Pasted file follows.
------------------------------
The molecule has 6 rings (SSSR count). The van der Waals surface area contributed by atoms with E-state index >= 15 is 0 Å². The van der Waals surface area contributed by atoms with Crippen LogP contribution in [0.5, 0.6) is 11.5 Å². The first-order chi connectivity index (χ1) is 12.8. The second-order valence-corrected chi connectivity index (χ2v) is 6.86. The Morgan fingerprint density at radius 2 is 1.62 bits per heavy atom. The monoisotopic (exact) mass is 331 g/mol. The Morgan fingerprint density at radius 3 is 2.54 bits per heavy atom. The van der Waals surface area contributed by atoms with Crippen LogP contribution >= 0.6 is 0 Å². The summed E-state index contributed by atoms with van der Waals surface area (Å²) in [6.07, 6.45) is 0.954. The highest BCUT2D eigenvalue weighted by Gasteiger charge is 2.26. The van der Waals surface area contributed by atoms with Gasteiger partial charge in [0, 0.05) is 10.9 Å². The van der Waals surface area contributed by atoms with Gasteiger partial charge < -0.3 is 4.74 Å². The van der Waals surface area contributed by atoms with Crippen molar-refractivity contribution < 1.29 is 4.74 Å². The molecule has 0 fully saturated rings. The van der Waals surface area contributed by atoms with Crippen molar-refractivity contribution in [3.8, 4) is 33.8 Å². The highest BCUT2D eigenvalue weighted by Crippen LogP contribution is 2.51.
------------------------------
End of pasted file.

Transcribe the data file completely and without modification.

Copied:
The molecule has 6 rings (SSSR count). The van der Waals surface area contributed by atoms with E-state index >= 15 is 0 Å². The van der Waals surface area contributed by atoms with Crippen LogP contribution in [0.5, 0.6) is 11.5 Å². The first-order chi connectivity index (χ1) is 12.8. The second-order valence-corrected chi connectivity index (χ2v) is 6.86. The Morgan fingerprint density at radius 2 is 1.62 bits per heavy atom. The monoisotopic (exact) mass is 331 g/mol. The Morgan fingerprint density at radius 3 is 2.54 bits per heavy atom. The van der Waals surface area contributed by atoms with Crippen LogP contribution >= 0.6 is 0 Å². The summed E-state index contributed by atoms with van der Waals surface area (Å²) in [6.07, 6.45) is 0.954. The highest BCUT2D eigenvalue weighted by Gasteiger charge is 2.26. The van der Waals surface area contributed by atoms with Gasteiger partial charge in [0, 0.05) is 10.9 Å². The van der Waals surface area contributed by atoms with Gasteiger partial charge < -0.3 is 4.74 Å². The van der Waals surface area contributed by atoms with Crippen molar-refractivity contribution < 1.29 is 4.74 Å². The molecule has 0 fully saturated rings. The van der Waals surface area contributed by atoms with Crippen molar-refractivity contribution in [3.8, 4) is 33.8 Å². The highest BCUT2D eigenvalue weighted by Crippen LogP contribution is 2.51.